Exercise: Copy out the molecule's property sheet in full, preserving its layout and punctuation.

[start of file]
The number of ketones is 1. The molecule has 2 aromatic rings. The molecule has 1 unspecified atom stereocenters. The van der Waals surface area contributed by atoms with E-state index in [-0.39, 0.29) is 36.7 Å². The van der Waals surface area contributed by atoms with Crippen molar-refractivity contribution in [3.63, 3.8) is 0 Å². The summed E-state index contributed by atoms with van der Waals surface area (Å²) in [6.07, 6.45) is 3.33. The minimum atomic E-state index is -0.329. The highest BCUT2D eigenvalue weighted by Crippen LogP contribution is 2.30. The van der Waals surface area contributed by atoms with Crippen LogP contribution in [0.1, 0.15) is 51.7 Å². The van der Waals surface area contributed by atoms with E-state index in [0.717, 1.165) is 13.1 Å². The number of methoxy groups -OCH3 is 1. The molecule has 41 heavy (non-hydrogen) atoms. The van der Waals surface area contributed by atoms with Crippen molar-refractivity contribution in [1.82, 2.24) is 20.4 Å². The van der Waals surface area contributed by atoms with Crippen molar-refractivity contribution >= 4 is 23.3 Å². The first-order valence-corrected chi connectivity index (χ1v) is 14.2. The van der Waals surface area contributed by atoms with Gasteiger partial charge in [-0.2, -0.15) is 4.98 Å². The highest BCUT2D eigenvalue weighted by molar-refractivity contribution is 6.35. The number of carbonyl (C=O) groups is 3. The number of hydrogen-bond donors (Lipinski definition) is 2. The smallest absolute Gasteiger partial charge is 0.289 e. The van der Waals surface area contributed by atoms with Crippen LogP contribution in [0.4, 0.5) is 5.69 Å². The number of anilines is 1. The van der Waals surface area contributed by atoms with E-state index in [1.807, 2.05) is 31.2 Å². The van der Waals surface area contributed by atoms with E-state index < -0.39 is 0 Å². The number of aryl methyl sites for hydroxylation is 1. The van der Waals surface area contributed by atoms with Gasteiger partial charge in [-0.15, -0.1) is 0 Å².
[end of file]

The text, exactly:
The number of ketones is 1. The molecule has 2 aromatic rings. The molecule has 1 unspecified atom stereocenters. The van der Waals surface area contributed by atoms with E-state index in [-0.39, 0.29) is 36.7 Å². The van der Waals surface area contributed by atoms with Crippen molar-refractivity contribution in [3.63, 3.8) is 0 Å². The summed E-state index contributed by atoms with van der Waals surface area (Å²) in [6.07, 6.45) is 3.33. The minimum atomic E-state index is -0.329. The highest BCUT2D eigenvalue weighted by Crippen LogP contribution is 2.30. The van der Waals surface area contributed by atoms with Crippen LogP contribution in [0.1, 0.15) is 51.7 Å². The van der Waals surface area contributed by atoms with E-state index in [0.717, 1.165) is 13.1 Å². The number of methoxy groups -OCH3 is 1. The molecule has 41 heavy (non-hydrogen) atoms. The van der Waals surface area contributed by atoms with Crippen molar-refractivity contribution in [1.82, 2.24) is 20.4 Å². The van der Waals surface area contributed by atoms with Crippen molar-refractivity contribution >= 4 is 23.3 Å². The first-order valence-corrected chi connectivity index (χ1v) is 14.2. The van der Waals surface area contributed by atoms with Gasteiger partial charge in [-0.2, -0.15) is 4.98 Å². The highest BCUT2D eigenvalue weighted by molar-refractivity contribution is 6.35. The number of carbonyl (C=O) groups is 3. The number of hydrogen-bond donors (Lipinski definition) is 2. The smallest absolute Gasteiger partial charge is 0.289 e. The van der Waals surface area contributed by atoms with Crippen LogP contribution in [0.4, 0.5) is 5.69 Å². The number of anilines is 1. The van der Waals surface area contributed by atoms with E-state index in [1.807, 2.05) is 31.2 Å². The van der Waals surface area contributed by atoms with E-state index < -0.39 is 0 Å². The number of aryl methyl sites for hydroxylation is 1. The van der Waals surface area contributed by atoms with Gasteiger partial charge in [-0.15, -0.1) is 0 Å².